Prize-winning research gives insight into children's perspective of Israeli-Palestinian conflict

November 26, 2007

Research looking at the barriers confronting Israeli children in understanding the Palestinian perspective of the Israeli Palestinian conflict has recently attracted honour from the Economic and Social Research Council (ESRC) and the Young Foundation by winning the prestigious Michael Young Prize.

During his research Dr Asi Sharabi, a former Lieutenant in the Israeli Defence Forces, worked with Israeli children from three different social settings - kibbutz, city and Jewish settlements. The research uses drawings, role-play compositions and interviews to explore the social, cultural and historical contexts that hinder the ability of Israeli children to understand the Palestinian perspective.

It showed that for Israeli children, the ability to construct the Palestinian viewpoint is constrained by their own cultural perceptions of the conflict. Working with the Israeli children Dr Sharabi revealed that their feelings about Palestinians could often be contradictory. Racist and dehumanising perceptions that ignore the humanity of the Palestinians or present them as inferior, savage and dangerous sit along side feelings of compassion and acknowledgment of their national rights. One Israeli child, for example, described a Palestinian child as:

"Cruel and ugly man that wants our country to himself but also poor man and on the other hand I feel sorry for him because just like any other ordinary human being he deserves to have something in his life...."

These findings offer a valuable insight for those seeking to understand how prejudices are built and maintained in conflict situations and therefore how they might be overcome.

Commenting on winning the prize Dr Sharabi said: "It's absolutely amazing. I always believed that the findings of this research deserve to be communicated outside academia and I'm very happy to be able to give these children a voice. They have the potential to impact on anyone who has interest in education, political conflict in general and the Israeli-Palestinian conflict in particular.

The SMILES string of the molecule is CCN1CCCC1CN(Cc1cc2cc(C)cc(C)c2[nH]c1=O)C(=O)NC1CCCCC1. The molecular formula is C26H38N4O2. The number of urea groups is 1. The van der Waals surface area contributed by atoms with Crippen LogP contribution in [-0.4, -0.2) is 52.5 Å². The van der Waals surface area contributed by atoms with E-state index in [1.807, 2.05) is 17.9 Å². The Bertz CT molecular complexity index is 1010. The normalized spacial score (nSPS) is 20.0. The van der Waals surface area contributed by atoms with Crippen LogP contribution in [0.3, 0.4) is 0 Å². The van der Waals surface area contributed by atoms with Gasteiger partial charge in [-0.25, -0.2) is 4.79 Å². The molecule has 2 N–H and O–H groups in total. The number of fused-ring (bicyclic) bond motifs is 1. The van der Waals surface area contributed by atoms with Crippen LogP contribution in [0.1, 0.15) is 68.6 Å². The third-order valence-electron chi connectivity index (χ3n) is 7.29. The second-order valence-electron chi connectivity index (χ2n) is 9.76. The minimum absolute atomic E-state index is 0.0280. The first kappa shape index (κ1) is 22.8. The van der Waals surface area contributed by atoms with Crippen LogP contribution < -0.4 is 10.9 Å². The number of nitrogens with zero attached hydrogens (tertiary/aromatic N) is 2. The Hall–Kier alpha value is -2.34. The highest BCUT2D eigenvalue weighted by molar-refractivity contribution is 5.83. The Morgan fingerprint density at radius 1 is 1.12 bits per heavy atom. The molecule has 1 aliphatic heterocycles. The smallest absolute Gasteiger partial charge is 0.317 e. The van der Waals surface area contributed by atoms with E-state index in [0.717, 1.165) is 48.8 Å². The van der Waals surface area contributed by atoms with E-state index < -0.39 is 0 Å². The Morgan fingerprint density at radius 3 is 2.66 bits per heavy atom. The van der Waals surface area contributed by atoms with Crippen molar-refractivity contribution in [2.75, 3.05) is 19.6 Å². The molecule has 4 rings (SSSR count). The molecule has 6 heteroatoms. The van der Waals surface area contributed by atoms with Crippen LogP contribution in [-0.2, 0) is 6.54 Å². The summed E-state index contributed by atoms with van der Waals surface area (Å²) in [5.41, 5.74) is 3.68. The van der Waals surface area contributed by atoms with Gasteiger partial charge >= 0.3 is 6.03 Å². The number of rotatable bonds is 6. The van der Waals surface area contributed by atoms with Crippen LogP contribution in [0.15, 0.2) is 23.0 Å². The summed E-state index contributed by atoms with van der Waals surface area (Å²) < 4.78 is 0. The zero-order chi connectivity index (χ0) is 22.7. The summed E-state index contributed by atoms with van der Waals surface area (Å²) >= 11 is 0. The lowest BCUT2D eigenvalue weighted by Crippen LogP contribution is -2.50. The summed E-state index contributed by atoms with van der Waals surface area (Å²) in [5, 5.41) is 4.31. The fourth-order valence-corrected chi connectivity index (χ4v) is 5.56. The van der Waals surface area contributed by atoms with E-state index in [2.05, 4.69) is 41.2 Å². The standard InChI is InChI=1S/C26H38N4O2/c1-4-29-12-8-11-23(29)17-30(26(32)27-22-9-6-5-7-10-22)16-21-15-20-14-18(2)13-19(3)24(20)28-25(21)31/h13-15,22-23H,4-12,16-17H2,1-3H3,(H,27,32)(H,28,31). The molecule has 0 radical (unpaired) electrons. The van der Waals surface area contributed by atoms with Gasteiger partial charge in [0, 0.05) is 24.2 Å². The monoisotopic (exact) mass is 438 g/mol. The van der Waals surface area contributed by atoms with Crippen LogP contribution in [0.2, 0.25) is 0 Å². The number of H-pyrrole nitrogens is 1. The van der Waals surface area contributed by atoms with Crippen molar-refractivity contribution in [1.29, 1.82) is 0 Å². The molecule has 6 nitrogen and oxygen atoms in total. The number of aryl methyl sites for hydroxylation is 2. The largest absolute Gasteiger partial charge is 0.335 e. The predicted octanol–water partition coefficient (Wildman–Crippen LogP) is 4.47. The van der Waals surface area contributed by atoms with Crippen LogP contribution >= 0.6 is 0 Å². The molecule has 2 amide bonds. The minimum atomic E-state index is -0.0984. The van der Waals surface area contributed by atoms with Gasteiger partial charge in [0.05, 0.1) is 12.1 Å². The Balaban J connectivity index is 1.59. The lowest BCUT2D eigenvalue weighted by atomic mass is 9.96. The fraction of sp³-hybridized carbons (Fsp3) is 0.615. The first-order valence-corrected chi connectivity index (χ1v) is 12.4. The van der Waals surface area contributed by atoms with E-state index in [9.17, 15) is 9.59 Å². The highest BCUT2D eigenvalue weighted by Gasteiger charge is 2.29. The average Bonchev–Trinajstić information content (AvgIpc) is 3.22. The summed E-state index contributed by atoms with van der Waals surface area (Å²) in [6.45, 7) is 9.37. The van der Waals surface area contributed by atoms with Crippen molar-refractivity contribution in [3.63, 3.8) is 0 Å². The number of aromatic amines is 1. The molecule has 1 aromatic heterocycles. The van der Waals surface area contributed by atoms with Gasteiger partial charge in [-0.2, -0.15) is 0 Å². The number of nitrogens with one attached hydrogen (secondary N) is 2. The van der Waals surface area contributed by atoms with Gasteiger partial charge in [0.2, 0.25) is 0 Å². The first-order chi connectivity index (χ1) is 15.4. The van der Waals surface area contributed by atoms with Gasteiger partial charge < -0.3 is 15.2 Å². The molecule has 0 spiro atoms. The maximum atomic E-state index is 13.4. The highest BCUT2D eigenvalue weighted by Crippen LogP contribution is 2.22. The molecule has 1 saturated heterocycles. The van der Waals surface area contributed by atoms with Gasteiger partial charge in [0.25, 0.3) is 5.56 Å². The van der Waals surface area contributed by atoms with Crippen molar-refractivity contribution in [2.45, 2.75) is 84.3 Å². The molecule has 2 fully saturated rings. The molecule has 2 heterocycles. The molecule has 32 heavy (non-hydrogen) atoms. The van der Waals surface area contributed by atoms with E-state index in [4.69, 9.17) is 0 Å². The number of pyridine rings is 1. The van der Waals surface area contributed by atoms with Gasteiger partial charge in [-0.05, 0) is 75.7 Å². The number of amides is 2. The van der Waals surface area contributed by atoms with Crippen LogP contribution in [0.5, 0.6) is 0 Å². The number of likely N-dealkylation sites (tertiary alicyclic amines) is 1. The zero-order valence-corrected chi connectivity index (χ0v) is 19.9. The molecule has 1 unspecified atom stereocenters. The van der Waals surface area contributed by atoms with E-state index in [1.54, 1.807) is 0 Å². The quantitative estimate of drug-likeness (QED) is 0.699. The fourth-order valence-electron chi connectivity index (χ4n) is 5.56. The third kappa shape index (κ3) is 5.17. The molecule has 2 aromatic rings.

"In future, I hope to be able to collaborate with Palestinian researchers as well as with Israeli-Palestinian Non-Governmental Organisations to apply my research to find creative ways to change, if only by little, the psychological barriers that perpetuate the conflict."

Conceived in honour of the founder of the ESRC, the late Lord Michael Young, the prize aims to reward and encourage early career researchers whose work offers genuine new insights and is likely to have an impact beyond academia. As joint 2007 winner Asi receives £3,000 to help him communicate his research to potential users outside of academia.
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FOR FURTHER INFORMATION INCLUDING ACCESS TO DRAWINGS AND CASE STUDIES, CONTACT:

ESRC Press Office:
Alexandra Saxon on Tel: 01793 413032, e-mail: alexandra.saxon@esrc.ac.uk
Danielle Moore, Tel: 01793 413122, e-mail: danielle.moore@esrc.ac.uk

NOTES FOR EDITORS:

1. A podcast interview with Dr Sharabi talking about his research is available at: www.esrc.ac.uk/asisharabi/

2. Dr Asi Sharabi is currently working as a Social Media Strategist in London. A former Lieutenant in the Israeli Defence Forces, Asi studied Social Psychology at the London School of Economics. Last year he won the LSE Robert Mackenzie Prize for his PhD thesis.

3. The ESRC is the UK's largest funding agency for research and postgraduate training relating to social and economic issues. It supports independent, high quality research relevant to business, the public sector and voluntary organisations. The ESRC's planned total expenditure in 2007 - 08 is £181 million. At any one time the ESRC supports over 4,000 researchers and postgraduate students in academic institutions and research policy institutes. More at http://www.esrcsocietytoday.ac.uk

4. The Young Foundation was founded in 2005, formed from the merger of the Institute of Community Studies and the Mutual Aid Centre. The foundation is a centre for social innovation identifying and understanding unmet social needs and developing practical initiatives to address them. The foundation works in many fields - including health, education, housing and cities and bringing together research and action, including the creation of new enterprises. The Young Foundation has been established to re-energise this powerful combination of research and practical action. More at http://www.youngfoundation.org.uk

5. ESRC Society Today offers free access to a broad range of social science research and presents it in a way that makes it easy to navigate and saves users valuable time. As well as bringing together all ESRC-funded research and key online resources such as the Social Science Information Gateway and the UK Data Archive, non-ESRC resources are included, for example the Office for National Statistics. The portal provides access to early findings and research summaries, as well as full texts and original datasets through integrated search facilities. More at http://www.esrcsocietytoday.ac.uk

Economic & Social Research Council

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